Thank you, Christine, for this post. I will be sure in the future to always find out during job interviews.

    • Like Maggie above me I was upset reading your comment. In fact, I was so upset that I had to wait a while before commenting because my initial reaction and what I wanted to say in that moment definitely would not be approved.

      I truly hope your reaction to your colleague’s complaint was caused by ignorance and not pure selfishness. “Supposed allergy”, does that mean you believe she was complaining because she didn’t like they way you guys smelled? It seems to me that you don’t believe she had an actual allergy (also indicated by you calling her a “whiner”). You do realize that some people have such severe allergies that they can end up in hospital because of this, right? It’s not just a matter of tolerating a bit of discomfort (slight headache etc) from a heavy, cloying scent. I personally suffer from scent-induced migraines which also will make me vomit violently within a couple of hours after being exposed to certain scents. Luckily I’m not truly allergic in a sense that I’ll have an asthma attack followed by hospitalization.

      I also want you to know (I suppose you already do) that people are allergic to different things. For some people it’s fragrance, for some it’s cats or other animals and for others it’s foods like dairy or nuts. Just because you are allergic to fragrance doesn’t mean you’re allergic to cats. That’s why a lot of workplaces have a policy against fragrance at work and bringing animals to work. What people choose to do or wear in their own homes is not something that can be controlled.

  21. Eileen

    There was no official policy governing scent, but out of consideration for the two of us in the office who suffered from chronic migraines, most co-workers kept scent to a minimum. Whenever someone new would be assigned to our annex, I was delegated as the one who would politely ask them to keep scent subtle because of migraine issues. People were invariably vey kind and understanding.

  22. I used to work in the healthcare industry; the policy was no perfume whatsoever, and we even had to be careful of wearing clothing that had been washed with scented fabric softener, or heavily-scented hair and skin products. It was for the patients’ benefit, so I had no problem with it. I do like my fragrances, but I’d rather not wear any (and have my coworkers do the same) than deal with someone who sits nearby and bathes in their scent de jour (a former coworker used to wear the most god-awful fragrances; it was stifling when she’d walk by).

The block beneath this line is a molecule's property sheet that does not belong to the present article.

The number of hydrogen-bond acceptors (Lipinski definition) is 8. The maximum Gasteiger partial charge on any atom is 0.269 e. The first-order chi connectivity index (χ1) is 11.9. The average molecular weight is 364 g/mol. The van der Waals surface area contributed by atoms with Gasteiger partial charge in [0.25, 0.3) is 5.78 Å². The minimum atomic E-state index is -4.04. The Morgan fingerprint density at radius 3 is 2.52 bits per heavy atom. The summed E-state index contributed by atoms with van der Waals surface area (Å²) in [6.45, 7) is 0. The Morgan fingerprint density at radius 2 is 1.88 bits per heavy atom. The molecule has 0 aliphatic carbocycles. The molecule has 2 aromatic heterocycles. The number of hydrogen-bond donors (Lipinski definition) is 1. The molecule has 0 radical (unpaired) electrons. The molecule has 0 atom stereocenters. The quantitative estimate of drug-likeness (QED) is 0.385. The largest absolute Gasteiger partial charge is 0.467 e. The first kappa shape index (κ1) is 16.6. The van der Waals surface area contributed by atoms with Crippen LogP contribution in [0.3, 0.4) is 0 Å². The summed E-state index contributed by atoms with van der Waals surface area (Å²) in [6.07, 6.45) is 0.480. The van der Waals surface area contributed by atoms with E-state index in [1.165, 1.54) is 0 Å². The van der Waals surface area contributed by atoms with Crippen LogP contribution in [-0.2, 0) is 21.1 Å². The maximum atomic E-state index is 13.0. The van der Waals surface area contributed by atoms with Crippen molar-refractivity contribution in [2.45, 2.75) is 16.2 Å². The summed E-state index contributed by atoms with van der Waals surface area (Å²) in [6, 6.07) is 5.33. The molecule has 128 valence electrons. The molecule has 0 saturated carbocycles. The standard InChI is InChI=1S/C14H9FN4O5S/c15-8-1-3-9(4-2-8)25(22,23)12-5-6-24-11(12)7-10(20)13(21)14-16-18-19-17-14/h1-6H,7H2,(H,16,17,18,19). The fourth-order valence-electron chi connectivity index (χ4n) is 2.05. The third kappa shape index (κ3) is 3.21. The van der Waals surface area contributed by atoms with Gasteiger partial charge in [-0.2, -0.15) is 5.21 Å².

23. TrippyPixie

    I work part-time as a swim instructor at a pool, so it’s not worth wearing any scents. Besides, the smell of chlorine is strong enough that nobody wants to put anything else on.

    My two sisters, meanwhile, both work part-time at a dentist/orthodontist’s office. Sometimes, they have patients that smell so badly that the staff has to spray perfume in their surgical masks so as to not pass out during a procedure.

  24. Donna

    One of the partners at the law firm where I work is scent sensitive so I limit myself to Philosophy Lotion. However, it would be nice of some of the other employees would at least bath more frequently – eeewww.

  25. Chelsea

    I work in a university, and there’s no policy in my building (the business school), though there are areas on campus that are fragrance free (college of Health and Human Services, some of the foreign language building).

    I’m starting a new job at the end of the month at a market research company, which allows fragrance as long as it’s not excessive or intrusive. I dislike heavy scents (particularly oriental scents), and my go-to fragrance is very light, so I think I’ll be okay.

  26. Amy

    No! The boss has a few bottles of cologne in his office he puts on sometimes, his wife wears Angel liberally, I don’t know what this other guy wears but it’s really nice, me and one of my co-workers are BPAL fans, and another of our co-workers always wants to smell what we’re wearing each day. Our whole office is pretty heavily scented, most of the time.

    That said, we’re a printer. While we can smell everyone’s perfumes and colognes, and put out plug-ins and stuff that we enjoy, I’m pretty sure none of our customers smell much of anything but ink and paper. That scent is totally invisible to us (we can only smell it when they clean the press and get out the solvents) but customers complain about it often. I’ve never heard a customer complain (or even comment, other than one or two rare compliments) about anyone’s perfume, even when my co-worker is bathed in Snake Oil and I’ve slathered Madame Moriarty!

  27. Danielle